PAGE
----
Improved radiation treatment of neuroblastoma

14 September 2015
Professor Rob Mairs, University of Glasgow

Neuroblastoma is a cancer that mainly affects very young children. Patients whose neuroblastoma has spread at the time of diagnosis have a poor outlook; their disease is difficult to eradicate even with intensive treatment. This work aims to enhance the effectiveness of treatment by combining radioactive drugs currently used in neuroblastoma treatment with drugs that can sensitise neuroblastoma cells to radiation damage.

Amount of grant: £189,043 | Date of award: May 2015 

Overview

Neuroblastoma is a cancer that arises in nerve tissue of infants and very young children. Although neuroblastoma may be present at the time of birth, it usually remains concealed until its growth impinges upon and affects the function of adjacent tissues.

In more than half of patients, neuroblastoma has metastasised by the time of diagnosis, spreading to the lymph nodes, bones, bone marrow, liver and skin. Such disease is difficult to eradicate, even with the most intensive drug regimes.

Although neuroblastoma responds to radiation treatment, widespread disease is difficult to treat because of the radiation damage that would be inflicted on normal organs. An alternative way of giving radiation treatment, using radioactive drugs that selectively target tumour cells, enables selective killing of the cancer throughout the body of the patient without harming normal tissue. In patients with advanced and aggressive disease the radioactive drugs alleviate pain and can bring about a lengthy remission but long-term cure is not achieved and patients eventually relapse.

Professor Mairs and colleagues aim to increase the cure rate by combining radioactive drugs with drugs called radiosensitisers which make the tumour more susceptible to radiation-induced damage.

They will compare the potency of two radioactive drugs (131I-MIBG and 177Lu-DOTATATE) alone, radiosensitisers alone and radioactive drugs and radiosensitisers in combination to see whether they can obtain benefit by combining the two treatments. These comparisons will be performed using experimental models of neuroblastoma and the team will assess the effects on tumour cells as well as toxicity to bone marrow. Those combination treatments that perform well will be further examined to understand the way in which the radioactive drugs co-operate with the radiosensitisers inside cancer cells.

The results of these studies will enable the team to determine the most suitable combination of treatments to apply to patients, taking into account the possibility of adverse effects on sensitive normal tissue such as bone marrow.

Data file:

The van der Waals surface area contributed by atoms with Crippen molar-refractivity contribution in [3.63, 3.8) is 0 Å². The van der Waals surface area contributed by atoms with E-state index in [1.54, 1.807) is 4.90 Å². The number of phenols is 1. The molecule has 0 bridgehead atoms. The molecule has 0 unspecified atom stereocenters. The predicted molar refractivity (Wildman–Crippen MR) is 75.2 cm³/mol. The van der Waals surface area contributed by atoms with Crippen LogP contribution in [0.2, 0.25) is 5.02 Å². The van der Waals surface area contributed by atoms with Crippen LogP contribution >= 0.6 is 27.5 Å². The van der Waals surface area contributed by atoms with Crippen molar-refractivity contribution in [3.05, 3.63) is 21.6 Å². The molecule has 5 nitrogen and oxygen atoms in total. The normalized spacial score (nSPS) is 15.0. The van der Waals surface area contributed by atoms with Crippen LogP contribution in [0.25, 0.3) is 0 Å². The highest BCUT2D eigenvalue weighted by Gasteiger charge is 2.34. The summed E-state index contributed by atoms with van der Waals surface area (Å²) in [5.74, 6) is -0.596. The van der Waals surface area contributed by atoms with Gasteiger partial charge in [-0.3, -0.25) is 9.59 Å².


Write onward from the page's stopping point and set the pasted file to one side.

About the research team

This team has an excellent track record of translating basic science findings into clinical trials.
External reviewer
This work will be carried out within the Radiation Oncology Group of Professor Rob Mairs in the new, state-of-the-art Translational Cancer Research Centre at the University of Glasgow. The team has a strong track record in translating experimental therapeutic strategies into new treatments.

The results of Professor Mairs’ previous studies provided the rationale for current combination approaches to the treatment of neuroblastoma, pioneered by Dr Mark Gaze at University College London Hospital. Dr Gaze’s involvement in this study will ensure rapid clinical application of positive experimental findings.

What difference will this project make?

I am certain that this project will lead to combination therapies with possible clinical benefit that can be taken to the clinic.
External reviewer
Predominantly, neuroblastoma is a disease of infancy. In patients whose tumour has metastasised, the disease is difficult to eradicate and patients have a very poor prognosis.

The radioactive drugs 131I-MIBG and 177Lu-DOTATATE are effective in controlling the growth of neuroblastoma without damaging normal tissues. However patients with advanced, aggressive disease are not cured by this or any other treatment.

Professor Mairs and colleagues believe that the greatest benefit will be gained by combining 131I-MIBG or 177Lu-DOTATATE with drugs that overcome the resistance of tumours to radiation. Their investigations will enable formulation of the most favourable blend of these radioactive drugs with radiosensitising drugs to combat neuroblastoma while minimising toxicity. Combination treatment will make the tumour more susceptible to the radioactive drugs. In this way, we hope it will be possible to improve the cure rate of neuroblastoma without adverse effects to the patients.

Read more: Neuroblastoma | Other neuroblastoma projects

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